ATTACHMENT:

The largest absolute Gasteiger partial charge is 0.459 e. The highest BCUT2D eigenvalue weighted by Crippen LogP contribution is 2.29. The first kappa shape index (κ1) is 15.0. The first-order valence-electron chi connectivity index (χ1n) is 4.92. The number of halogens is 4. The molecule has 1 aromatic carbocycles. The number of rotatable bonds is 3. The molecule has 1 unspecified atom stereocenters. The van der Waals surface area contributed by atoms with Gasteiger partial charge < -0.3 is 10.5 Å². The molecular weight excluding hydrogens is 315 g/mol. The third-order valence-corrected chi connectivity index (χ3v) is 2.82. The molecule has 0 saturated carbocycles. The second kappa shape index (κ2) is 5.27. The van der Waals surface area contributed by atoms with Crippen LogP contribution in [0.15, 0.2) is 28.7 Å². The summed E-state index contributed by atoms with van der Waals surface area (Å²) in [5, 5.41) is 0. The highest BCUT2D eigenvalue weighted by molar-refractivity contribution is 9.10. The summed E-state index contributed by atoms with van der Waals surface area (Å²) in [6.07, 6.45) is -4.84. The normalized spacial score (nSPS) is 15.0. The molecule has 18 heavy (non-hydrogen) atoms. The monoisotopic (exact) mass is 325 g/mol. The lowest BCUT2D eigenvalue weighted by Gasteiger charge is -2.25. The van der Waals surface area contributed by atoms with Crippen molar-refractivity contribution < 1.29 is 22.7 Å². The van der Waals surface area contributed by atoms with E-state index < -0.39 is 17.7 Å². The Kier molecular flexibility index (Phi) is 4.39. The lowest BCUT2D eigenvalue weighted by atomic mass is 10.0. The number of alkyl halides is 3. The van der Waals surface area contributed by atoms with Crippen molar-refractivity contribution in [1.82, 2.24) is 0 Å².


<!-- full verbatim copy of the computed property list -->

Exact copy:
The largest absolute Gasteiger partial charge is 0.459 e. The highest BCUT2D eigenvalue weighted by Crippen LogP contribution is 2.29. The first kappa shape index (κ1) is 15.0. The first-order valence-electron chi connectivity index (χ1n) is 4.92. The number of halogens is 4. The molecule has 1 aromatic carbocycles. The number of rotatable bonds is 3. The molecule has 1 unspecified atom stereocenters. The van der Waals surface area contributed by atoms with Gasteiger partial charge < -0.3 is 10.5 Å². The molecular weight excluding hydrogens is 315 g/mol. The third-order valence-corrected chi connectivity index (χ3v) is 2.82. The molecule has 0 saturated carbocycles. The second kappa shape index (κ2) is 5.27. The van der Waals surface area contributed by atoms with Crippen LogP contribution in [0.15, 0.2) is 28.7 Å². The summed E-state index contributed by atoms with van der Waals surface area (Å²) in [5, 5.41) is 0. The highest BCUT2D eigenvalue weighted by molar-refractivity contribution is 9.10. The summed E-state index contributed by atoms with van der Waals surface area (Å²) in [6.07, 6.45) is -4.84. The normalized spacial score (nSPS) is 15.0. The molecule has 18 heavy (non-hydrogen) atoms. The monoisotopic (exact) mass is 325 g/mol. The lowest BCUT2D eigenvalue weighted by Gasteiger charge is -2.25. The van der Waals surface area contributed by atoms with Crippen molar-refractivity contribution < 1.29 is 22.7 Å². The van der Waals surface area contributed by atoms with E-state index < -0.39 is 17.7 Å². The Kier molecular flexibility index (Phi) is 4.39. The lowest BCUT2D eigenvalue weighted by atomic mass is 10.0. The number of alkyl halides is 3. The van der Waals surface area contributed by atoms with Crippen molar-refractivity contribution in [1.82, 2.24) is 0 Å².